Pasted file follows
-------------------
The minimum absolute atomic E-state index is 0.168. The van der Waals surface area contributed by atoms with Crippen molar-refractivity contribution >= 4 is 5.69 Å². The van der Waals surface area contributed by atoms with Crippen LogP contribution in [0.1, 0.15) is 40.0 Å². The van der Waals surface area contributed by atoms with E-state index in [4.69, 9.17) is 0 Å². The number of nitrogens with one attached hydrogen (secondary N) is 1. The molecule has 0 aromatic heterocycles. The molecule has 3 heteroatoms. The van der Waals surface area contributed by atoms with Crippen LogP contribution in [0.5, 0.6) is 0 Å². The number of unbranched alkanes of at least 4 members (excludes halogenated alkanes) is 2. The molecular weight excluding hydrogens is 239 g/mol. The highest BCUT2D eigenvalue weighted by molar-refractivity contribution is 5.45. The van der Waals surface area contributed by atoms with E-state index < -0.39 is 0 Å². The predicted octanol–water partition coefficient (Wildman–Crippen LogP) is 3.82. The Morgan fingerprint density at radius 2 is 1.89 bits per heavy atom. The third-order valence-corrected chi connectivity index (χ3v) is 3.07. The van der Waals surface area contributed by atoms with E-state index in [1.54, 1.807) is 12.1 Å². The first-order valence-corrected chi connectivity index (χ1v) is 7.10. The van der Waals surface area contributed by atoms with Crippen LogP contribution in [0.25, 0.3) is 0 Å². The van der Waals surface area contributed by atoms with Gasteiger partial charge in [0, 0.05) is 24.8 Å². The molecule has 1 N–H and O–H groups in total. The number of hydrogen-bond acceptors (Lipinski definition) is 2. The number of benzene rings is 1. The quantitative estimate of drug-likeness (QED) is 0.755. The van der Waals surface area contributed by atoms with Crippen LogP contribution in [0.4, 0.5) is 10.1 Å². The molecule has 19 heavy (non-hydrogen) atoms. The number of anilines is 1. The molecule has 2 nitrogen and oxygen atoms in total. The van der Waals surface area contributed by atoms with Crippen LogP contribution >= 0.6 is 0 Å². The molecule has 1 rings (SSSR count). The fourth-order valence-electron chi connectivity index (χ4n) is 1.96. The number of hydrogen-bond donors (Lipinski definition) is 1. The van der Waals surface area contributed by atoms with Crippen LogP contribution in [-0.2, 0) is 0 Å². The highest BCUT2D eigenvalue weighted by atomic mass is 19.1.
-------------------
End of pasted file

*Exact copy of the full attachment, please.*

The minimum absolute atomic E-state index is 0.168. The van der Waals surface area contributed by atoms with Crippen molar-refractivity contribution >= 4 is 5.69 Å². The van der Waals surface area contributed by atoms with Crippen LogP contribution in [0.1, 0.15) is 40.0 Å². The van der Waals surface area contributed by atoms with E-state index in [4.69, 9.17) is 0 Å². The number of nitrogens with one attached hydrogen (secondary N) is 1. The molecule has 0 aromatic heterocycles. The molecule has 3 heteroatoms. The van der Waals surface area contributed by atoms with Crippen LogP contribution in [0.5, 0.6) is 0 Å². The number of unbranched alkanes of at least 4 members (excludes halogenated alkanes) is 2. The molecular weight excluding hydrogens is 239 g/mol. The highest BCUT2D eigenvalue weighted by molar-refractivity contribution is 5.45. The van der Waals surface area contributed by atoms with E-state index < -0.39 is 0 Å². The predicted octanol–water partition coefficient (Wildman–Crippen LogP) is 3.82. The Morgan fingerprint density at radius 2 is 1.89 bits per heavy atom. The third-order valence-corrected chi connectivity index (χ3v) is 3.07. The van der Waals surface area contributed by atoms with E-state index in [1.54, 1.807) is 12.1 Å². The first-order valence-corrected chi connectivity index (χ1v) is 7.10. The van der Waals surface area contributed by atoms with Crippen LogP contribution in [0.25, 0.3) is 0 Å². The van der Waals surface area contributed by atoms with Gasteiger partial charge in [0, 0.05) is 24.8 Å². The molecule has 1 N–H and O–H groups in total. The number of hydrogen-bond acceptors (Lipinski definition) is 2. The number of benzene rings is 1. The quantitative estimate of drug-likeness (QED) is 0.755. The van der Waals surface area contributed by atoms with Crippen LogP contribution in [0.4, 0.5) is 10.1 Å². The molecule has 19 heavy (non-hydrogen) atoms. The number of anilines is 1. The molecule has 2 nitrogen and oxygen atoms in total. The van der Waals surface area contributed by atoms with Crippen LogP contribution >= 0.6 is 0 Å². The molecule has 1 rings (SSSR count). The fourth-order valence-electron chi connectivity index (χ4n) is 1.96. The number of hydrogen-bond donors (Lipinski definition) is 1. The van der Waals surface area contributed by atoms with Crippen LogP contribution in [-0.2, 0) is 0 Å². The highest BCUT2D eigenvalue weighted by atomic mass is 19.1.